INTERSECTION

interracial-couplesWriter’s Note: This story is a mixture of reality, fiction and a bit of an active imagination. Translation: Some things did happen, some I wish had happened, and the rest is as a result of too much coffee and Red Bull.

PROLOGUE

We Lived. We Loved. We Conquered. In the end, We Parted…

JULY 2010

His day began like any other normal day. He arrived in Nigeria via Lagos on Friday evening, and he had a connecting flight to Abuja the next evening. So he had Sunday to relax.

He would have preferred to take another airline to get into Abuja directly, saving him the trouble of using a connecting flight. But being the Vice President for an airline in Canada had its perks, and the fleet flies Toronto to Lagos three times weekly. Plus the airport in Abuja was closed for four days prior to that day, for runway maintenance to reopen on Saturday. So either way he would have landed in Lagos.

He had back-to-back meet and greets within the city center with various government officials, as well as other men and women in the aviation business as himself. They were looking to increase service to six times weekly across Nigeria; two flights to Abuja which would be introduced in the first quarter of 2011, while Lagos would be increased to four flights. Continue reading

IN PURSUIT OF HAPPINESS

singles 23I parked and climbed out of the car with a sigh. I’m not sure I can ever get used to this crazy Lagos traffic, especially around rush hour. I like the vibe and energy of the city as well as the fact that there is always something going on somewhere to catch my fancy, never mind that it often took a huge battle with traffic to get to most places. I am eager for this six-month training to be over so I can return to the relative calm and peace of Abuja. I miss the fact that I could lie in bed till 7.30 or even 8am, wake up, shower and dash to the office in time for the official 9am resumption of work. Here in Lagos, if I dare to leave the house anytime after 7.15, I am guaranteed to spend at least two hours sitting in snarled traffic. This usually means waking up shortly after 5am!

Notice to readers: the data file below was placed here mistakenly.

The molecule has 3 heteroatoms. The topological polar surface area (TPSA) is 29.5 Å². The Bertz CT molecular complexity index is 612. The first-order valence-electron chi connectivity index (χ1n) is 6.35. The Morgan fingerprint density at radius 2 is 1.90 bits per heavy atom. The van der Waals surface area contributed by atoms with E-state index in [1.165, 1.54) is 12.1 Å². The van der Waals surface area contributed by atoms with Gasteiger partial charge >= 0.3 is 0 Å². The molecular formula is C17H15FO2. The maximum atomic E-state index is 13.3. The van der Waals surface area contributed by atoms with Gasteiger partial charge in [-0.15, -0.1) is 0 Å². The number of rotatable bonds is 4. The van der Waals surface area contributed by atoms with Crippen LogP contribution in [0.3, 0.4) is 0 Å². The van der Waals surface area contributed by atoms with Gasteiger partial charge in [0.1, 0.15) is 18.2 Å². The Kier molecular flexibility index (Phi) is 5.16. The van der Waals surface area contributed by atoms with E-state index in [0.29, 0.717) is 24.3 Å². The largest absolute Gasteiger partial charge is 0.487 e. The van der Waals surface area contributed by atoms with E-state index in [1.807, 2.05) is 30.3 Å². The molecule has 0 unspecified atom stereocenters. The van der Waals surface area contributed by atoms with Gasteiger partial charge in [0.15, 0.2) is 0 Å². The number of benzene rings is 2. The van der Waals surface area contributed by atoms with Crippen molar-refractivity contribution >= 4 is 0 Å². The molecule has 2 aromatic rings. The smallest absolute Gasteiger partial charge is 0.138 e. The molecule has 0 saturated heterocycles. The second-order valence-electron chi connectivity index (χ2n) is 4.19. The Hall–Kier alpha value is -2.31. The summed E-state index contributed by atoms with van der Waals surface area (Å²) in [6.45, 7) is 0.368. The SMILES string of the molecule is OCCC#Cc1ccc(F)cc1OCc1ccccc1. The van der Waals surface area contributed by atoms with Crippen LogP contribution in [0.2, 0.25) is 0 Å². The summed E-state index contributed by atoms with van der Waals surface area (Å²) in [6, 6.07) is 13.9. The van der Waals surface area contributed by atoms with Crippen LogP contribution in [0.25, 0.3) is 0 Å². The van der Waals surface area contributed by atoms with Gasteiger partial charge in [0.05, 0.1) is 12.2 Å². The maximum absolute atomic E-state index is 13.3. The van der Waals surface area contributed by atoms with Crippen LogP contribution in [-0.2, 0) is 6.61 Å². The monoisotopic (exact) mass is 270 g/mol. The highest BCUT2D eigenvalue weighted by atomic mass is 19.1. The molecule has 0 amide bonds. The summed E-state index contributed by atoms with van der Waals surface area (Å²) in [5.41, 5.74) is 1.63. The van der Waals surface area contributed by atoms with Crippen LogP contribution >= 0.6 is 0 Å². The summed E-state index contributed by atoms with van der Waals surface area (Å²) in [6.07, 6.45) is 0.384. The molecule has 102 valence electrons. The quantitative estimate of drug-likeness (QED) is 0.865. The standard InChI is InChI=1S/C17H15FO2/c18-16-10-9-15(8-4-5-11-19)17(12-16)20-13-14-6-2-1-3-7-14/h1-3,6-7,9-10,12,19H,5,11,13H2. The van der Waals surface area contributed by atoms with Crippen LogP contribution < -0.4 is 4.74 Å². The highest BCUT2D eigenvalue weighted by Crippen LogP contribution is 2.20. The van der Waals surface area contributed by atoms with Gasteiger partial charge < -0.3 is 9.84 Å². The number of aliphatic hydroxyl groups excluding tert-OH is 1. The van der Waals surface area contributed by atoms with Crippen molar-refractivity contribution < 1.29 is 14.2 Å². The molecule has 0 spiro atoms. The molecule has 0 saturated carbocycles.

I walked into the bar where Jide was waiting; he smiled when he saw me. He has such a cute smile. He has large white teeth which makes him look even more handsome whenever he smiles. We shook hands and I sat down. We were soon engrossed in deep conversation over drinks. Continue reading

The Many Colours of Happyness

This is a work of fiction by a latest contributor to Kito Diaries. Read and enjoy.

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two-men-on-the-beach-at-sunset-holding-handsWHEN WE WERE children, Kosi and I, we drew stick figures on old papers; figures dancing in the rain, with triangles for eyes. We grew up watching the stars. We would sit side-by side on cold nights and stare at the stars, and Kosi would always observe how beautiful they were, the stars. So beautiful. We grew up in the midst of colours and flowers: yellow ixora, red hibiscuses, purple bougainvilleas, red bougainvilleas. Maybe that was why Kosi stopped drawing stick figures and started painting flowers that did not look like flowers at all.

It was one misty Harmattan morning. I woke up with the sun in my face and soft birdsong on the dogonyaro tree outside my window. I climbed out of the window after taking my bath. We were neighbours then, Kosi and I. Their house was a small bungalow. The corridors were dotted with aloe vera in clay pots. Inside the house, an aquarium, milk-coloured sofas, a fluffy rug, mirror-like tiles, ready laughter. His sister Kasarachi was cleaning the furniture with a damp rag. She was small like Kosi, but her skin was not a burnished black, but a glowing caramel. ‘Ah, Idris,’ she said.

‘Good morning,’ I said. Continue reading